Conquering Mental Fatigue
If you haven't read the previous article about "The myth of mental fatigue", check it out before continuing onto this one.
You've been putting in the hours and doing the grind. You're starting to feel drained and exhausted, and maintaining focus feels like an impossible task. The only issue is that you're not done what you need to have completed for the day. The big question now is: how do I push past the barrier?
Mental Fatigue can be debilitating since it affects your attention control and emotion regulation, increases the likelihood of making mistakes, and makes it more difficult to adapt to situations. But it doesn't have to dominate your life either. Let's go over a few techniques which will help delay or even eliminate the feelings of fatigue.
As I mentioned in my previous post, mental fatigue is largely a motivation problem. As such, one of the most effective ways at maintaining high motivation for the grind is to become mindful of it. Mindfulness is a term you've probably heard of. In fact, it's one of the buzzwords in the performance world - but for good reason. Quite frequently we have a goal we want to achieve, then we plug away at it without much conscious thought. Your goals may still be there but the awareness of them has diminished over time. This is where the evaluation process kicks in, which I previously discussed. The lack of awareness guides the process to deciding that the work you are doing right now has little purpose and, ultimately, considering it a waste of time. Now, your brain is attempting to persuade you into stopping by making you feel tired, reducing your attention, and causing you to make more errors. The solution? Simple. Make sure to bring your goals into the forefront of your mind everyday. Do not passively engage in your work for the day just because it's routine; make sure you are fully and completely aware of WHY you are doing what you're doing. With this kind of mindfulness towards what you are doing, the brain doesn't evaluate the work as a waste of time because it has a purpose.
The second technique I want to talk about is reframing. Reframing is a therapeutic technique, which turns a negative thought pattern into a positive one. When mental fatigue sets in, negative thoughts - such as "this is a waste of time" - begin to emerge as a way of stopping you from continuing whatever you're doing. An example of reframing would be to shift that sentence into something like "this is awful but I am doing it because ____" and assign some type of purpose. The negative mindset is a cognitive tactic to stop your work; putting a positive spin on it helps to reduce the mental fatigue. The tricky part of reframing is that when it's time to reframe, you're already in a negative headspace, making it difficult to engage in positive-style interventions. But if you're aware and prepared for the negative thought patterns, then you'll be able to handle them when they start.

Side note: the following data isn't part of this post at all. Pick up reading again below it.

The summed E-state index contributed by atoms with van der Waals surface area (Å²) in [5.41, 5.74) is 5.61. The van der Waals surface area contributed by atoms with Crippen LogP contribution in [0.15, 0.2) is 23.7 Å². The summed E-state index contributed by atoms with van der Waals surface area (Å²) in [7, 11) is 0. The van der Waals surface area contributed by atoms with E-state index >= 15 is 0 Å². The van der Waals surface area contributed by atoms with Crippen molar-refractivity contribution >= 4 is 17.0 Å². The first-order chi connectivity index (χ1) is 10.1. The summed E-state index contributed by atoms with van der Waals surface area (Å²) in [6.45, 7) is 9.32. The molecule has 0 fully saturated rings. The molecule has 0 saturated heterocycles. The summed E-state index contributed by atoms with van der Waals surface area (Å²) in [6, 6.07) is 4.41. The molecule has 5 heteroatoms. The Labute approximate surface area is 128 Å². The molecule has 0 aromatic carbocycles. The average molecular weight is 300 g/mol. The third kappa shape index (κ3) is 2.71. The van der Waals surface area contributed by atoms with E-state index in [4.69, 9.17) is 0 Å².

The final technique is rest. Yep. Easy as that. Rest helps to reset the evaluation process. If you've been working on the same thing for hours, you're going to begin entering all the stages of "STOP DOING THIS" due to the effects of mental fatigue. Being proactive in your breaks resets your brain's evaluation of the work you're doing. A 20 or 30 minute break will allow you to re-approach the work without the same degree of fatigue. However, rest does NOT always mean passive rest. In fact, rest is often an active technique. Physical exercise, cooking, talking to friends, playing a game, or anything that engages you. As stated in the previous blog, your brain cannot run out of energy - that's not what mental fatigue is. Doing something active will not drain you further. Being active in your rest actually keeps your brain engaged while restoring your ability to focus.
To sum it all up, the three things you need to remember are:
1) Become mindful of the goals you have and the work you're doing.
2) Reframe the negative thoughts that emerge from fatigue into positive ones.
3) Active rest. Not rest in the traditional sense of the word but an activity that engages you in a different area than what you were working on.
There is much more to conquering mental fatigue but these three techniques will begin to help you have longer, more productive work days.
Have a good one,